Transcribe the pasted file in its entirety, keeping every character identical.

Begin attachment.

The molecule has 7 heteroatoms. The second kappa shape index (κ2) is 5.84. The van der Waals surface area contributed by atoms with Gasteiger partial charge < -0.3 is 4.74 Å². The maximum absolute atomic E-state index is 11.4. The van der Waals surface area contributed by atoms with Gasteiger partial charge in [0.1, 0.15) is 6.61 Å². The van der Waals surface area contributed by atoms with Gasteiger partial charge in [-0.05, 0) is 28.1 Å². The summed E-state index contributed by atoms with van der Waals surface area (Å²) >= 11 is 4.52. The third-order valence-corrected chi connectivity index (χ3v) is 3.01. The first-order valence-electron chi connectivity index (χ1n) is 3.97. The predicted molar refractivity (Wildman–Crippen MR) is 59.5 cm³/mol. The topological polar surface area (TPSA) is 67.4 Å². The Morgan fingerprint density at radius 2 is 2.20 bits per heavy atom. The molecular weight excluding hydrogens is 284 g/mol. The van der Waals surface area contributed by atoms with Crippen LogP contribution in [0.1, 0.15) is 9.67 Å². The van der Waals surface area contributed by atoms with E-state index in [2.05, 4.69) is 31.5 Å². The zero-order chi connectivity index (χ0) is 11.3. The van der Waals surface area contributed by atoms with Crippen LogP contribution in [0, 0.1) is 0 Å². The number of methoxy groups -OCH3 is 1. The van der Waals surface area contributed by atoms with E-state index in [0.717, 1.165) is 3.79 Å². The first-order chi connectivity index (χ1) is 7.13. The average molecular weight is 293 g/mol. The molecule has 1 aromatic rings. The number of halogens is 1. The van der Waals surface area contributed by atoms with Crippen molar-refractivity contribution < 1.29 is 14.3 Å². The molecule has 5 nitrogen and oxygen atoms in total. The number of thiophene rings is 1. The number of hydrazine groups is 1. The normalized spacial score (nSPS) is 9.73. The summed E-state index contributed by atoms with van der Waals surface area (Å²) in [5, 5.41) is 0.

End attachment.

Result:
The molecule has 7 heteroatoms. The second kappa shape index (κ2) is 5.84. The van der Waals surface area contributed by atoms with Gasteiger partial charge < -0.3 is 4.74 Å². The maximum absolute atomic E-state index is 11.4. The van der Waals surface area contributed by atoms with Gasteiger partial charge in [0.1, 0.15) is 6.61 Å². The van der Waals surface area contributed by atoms with Gasteiger partial charge in [-0.05, 0) is 28.1 Å². The summed E-state index contributed by atoms with van der Waals surface area (Å²) >= 11 is 4.52. The third-order valence-corrected chi connectivity index (χ3v) is 3.01. The first-order valence-electron chi connectivity index (χ1n) is 3.97. The predicted molar refractivity (Wildman–Crippen MR) is 59.5 cm³/mol. The topological polar surface area (TPSA) is 67.4 Å². The Morgan fingerprint density at radius 2 is 2.20 bits per heavy atom. The molecular weight excluding hydrogens is 284 g/mol. The van der Waals surface area contributed by atoms with Crippen LogP contribution in [0.1, 0.15) is 9.67 Å². The van der Waals surface area contributed by atoms with E-state index in [2.05, 4.69) is 31.5 Å². The zero-order chi connectivity index (χ0) is 11.3. The van der Waals surface area contributed by atoms with Crippen LogP contribution in [0, 0.1) is 0 Å². The number of methoxy groups -OCH3 is 1. The van der Waals surface area contributed by atoms with E-state index in [0.717, 1.165) is 3.79 Å². The first-order chi connectivity index (χ1) is 7.13. The average molecular weight is 293 g/mol. The molecule has 1 aromatic rings. The number of halogens is 1. The van der Waals surface area contributed by atoms with Crippen molar-refractivity contribution < 1.29 is 14.3 Å². The molecule has 5 nitrogen and oxygen atoms in total. The number of thiophene rings is 1. The number of hydrazine groups is 1. The normalized spacial score (nSPS) is 9.73. The summed E-state index contributed by atoms with van der Waals surface area (Å²) in [5, 5.41) is 0.